The research programme of the Leibniz-IZW is based on its mission of conducting evolutionary wildlife research for conservation. This mission is used to work towards the vision of understanding and improving the adaptability of wildlife in the face of global change.
In order to implement a research agenda in the spirit of this mission, the Leibniz-IZW combines different fields of biology and veterinary medicine. Conducting long-term projects that bridge field studies, laboratory work, biobanking, data analysis, mathematical modelling and interaction with stakeholders gives us the opportunity to elucidate both the function and evolutionary consequences of traits. This allows us to address questions in a comprehensive and integrative fashion and to gain deeper insights than would be possible in short-term, monodisciplinary studies. For instance, we can understand ecological effects at the species level much better when taking into account the mechanisms with which individuals respond to environmental change. Integrating disciplines such as genetics or stable isotope ecology with spatial modelling opens new perspectives for biodiversity assessment. And by linking the expertise of veterinary scientists and biologists, we can elucidate the reproduction biology of wildlife or diagnose previously unknown diseases in wildlife.
The Leibniz-IZW is active in the three Programme Areas “Research on adaptability of wildlife populations in the context of global change”, “Method development, infrastructures and services to the scientific community”, and “Knowledge transfer and exchange”. In particular, the Leibniz-IZW works to achieve the following programme goals in the three programme areas:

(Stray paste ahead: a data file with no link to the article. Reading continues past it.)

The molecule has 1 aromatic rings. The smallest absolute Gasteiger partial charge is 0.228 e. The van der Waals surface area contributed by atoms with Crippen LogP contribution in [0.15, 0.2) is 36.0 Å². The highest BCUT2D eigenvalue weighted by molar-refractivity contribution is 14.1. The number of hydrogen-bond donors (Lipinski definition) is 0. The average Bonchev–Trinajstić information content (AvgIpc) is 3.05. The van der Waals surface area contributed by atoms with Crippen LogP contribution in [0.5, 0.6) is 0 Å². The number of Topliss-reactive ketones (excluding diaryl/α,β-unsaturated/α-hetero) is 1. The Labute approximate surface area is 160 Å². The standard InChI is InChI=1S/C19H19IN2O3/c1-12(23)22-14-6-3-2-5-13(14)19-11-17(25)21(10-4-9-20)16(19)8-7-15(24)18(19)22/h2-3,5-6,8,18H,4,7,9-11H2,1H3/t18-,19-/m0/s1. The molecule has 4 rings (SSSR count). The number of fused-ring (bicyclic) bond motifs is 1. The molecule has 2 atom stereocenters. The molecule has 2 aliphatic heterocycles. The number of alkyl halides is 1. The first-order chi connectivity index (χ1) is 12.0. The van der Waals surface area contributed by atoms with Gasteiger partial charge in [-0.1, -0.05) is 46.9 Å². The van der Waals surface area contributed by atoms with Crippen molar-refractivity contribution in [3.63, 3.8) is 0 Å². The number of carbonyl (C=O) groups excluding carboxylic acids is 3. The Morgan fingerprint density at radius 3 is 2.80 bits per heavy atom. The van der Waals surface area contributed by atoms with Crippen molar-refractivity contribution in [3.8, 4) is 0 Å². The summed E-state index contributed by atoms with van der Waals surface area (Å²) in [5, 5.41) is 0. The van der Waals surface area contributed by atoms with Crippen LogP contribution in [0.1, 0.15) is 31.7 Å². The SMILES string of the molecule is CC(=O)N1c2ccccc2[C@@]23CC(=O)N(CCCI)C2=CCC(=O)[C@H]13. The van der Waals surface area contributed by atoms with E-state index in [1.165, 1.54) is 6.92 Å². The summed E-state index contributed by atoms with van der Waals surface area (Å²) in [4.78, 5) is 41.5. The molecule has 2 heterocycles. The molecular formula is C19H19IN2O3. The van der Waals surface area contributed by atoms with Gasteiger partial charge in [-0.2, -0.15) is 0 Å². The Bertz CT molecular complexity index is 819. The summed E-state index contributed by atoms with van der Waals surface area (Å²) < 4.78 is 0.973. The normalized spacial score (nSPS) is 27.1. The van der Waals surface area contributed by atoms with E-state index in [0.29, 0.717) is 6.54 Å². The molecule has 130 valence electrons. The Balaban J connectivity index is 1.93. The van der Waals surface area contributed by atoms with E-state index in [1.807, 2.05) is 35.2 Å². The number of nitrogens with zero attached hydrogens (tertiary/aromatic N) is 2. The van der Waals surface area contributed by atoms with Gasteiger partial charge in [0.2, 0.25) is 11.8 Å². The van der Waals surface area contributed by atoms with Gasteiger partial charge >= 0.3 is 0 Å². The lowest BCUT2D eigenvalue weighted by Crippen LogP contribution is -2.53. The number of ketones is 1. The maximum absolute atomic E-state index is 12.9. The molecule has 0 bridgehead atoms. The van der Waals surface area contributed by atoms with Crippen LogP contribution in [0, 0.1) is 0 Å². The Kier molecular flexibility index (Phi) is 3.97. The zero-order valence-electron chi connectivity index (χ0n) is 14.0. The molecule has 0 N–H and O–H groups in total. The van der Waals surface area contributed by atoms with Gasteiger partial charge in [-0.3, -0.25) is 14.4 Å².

In this research focus we study with which mechanisms wildlife populations respond to natural and anthropogenic environmental changes and challenges, i.e. what their “evolutionary equipment” is, including behavioural, reproductive, physiological, immunological and ecological traits and reaction norms. This also includes an understanding of the evolutionary past of a species and the evolution of important wildlife pathogens.
In our vision to understand adaptability, wildlife health is a major factor. Diseases can render populations more vulnerable to environmental change, and conversely, anthropogenic impacts can make wildlife more susceptible to disease. We investigate how individuals cope with allostatic load (“stress”), infectious as well as non-infectious diseases and how these factors interact with (other) environmental change(s).
In order to assess how wildlife will respond to environmental change, we need to understand what exactly the changes and challenges are. Work within this programme goal focuses on species interactions (e.g., with pathogens or invasive species) as well as anthropogenic influences such as land-use change, human-wildlife conflicts or climate change. We also use our insights to identify and clarify conservation challenges, often through dialogue with stakeholders and society at large.
Based on a comprehensive understanding of the evolutionary equipment of wildlife and the challenges they face, we develop novel concepts and methods for conservation. We aim to improve population viability on different levels: We develop and transfer the scientific basis for conservation decisions, perform science-based veterinary interventions, for instance in terms of assisted reproduction techniques, engage in stakeholder dialogue for the development and co-design of research projects with conservation aims, and use our competence in mathematical modelling to forecast the consequences of anthropogenic impacts and the success of potential conservation measures.
We contribute to advancing the research fields in which we operate conceptually, by developing novel perspectives and theory. In addition, we regularly improve existing or develop new methodological tools and invest effort to make new developments available to the scientific community.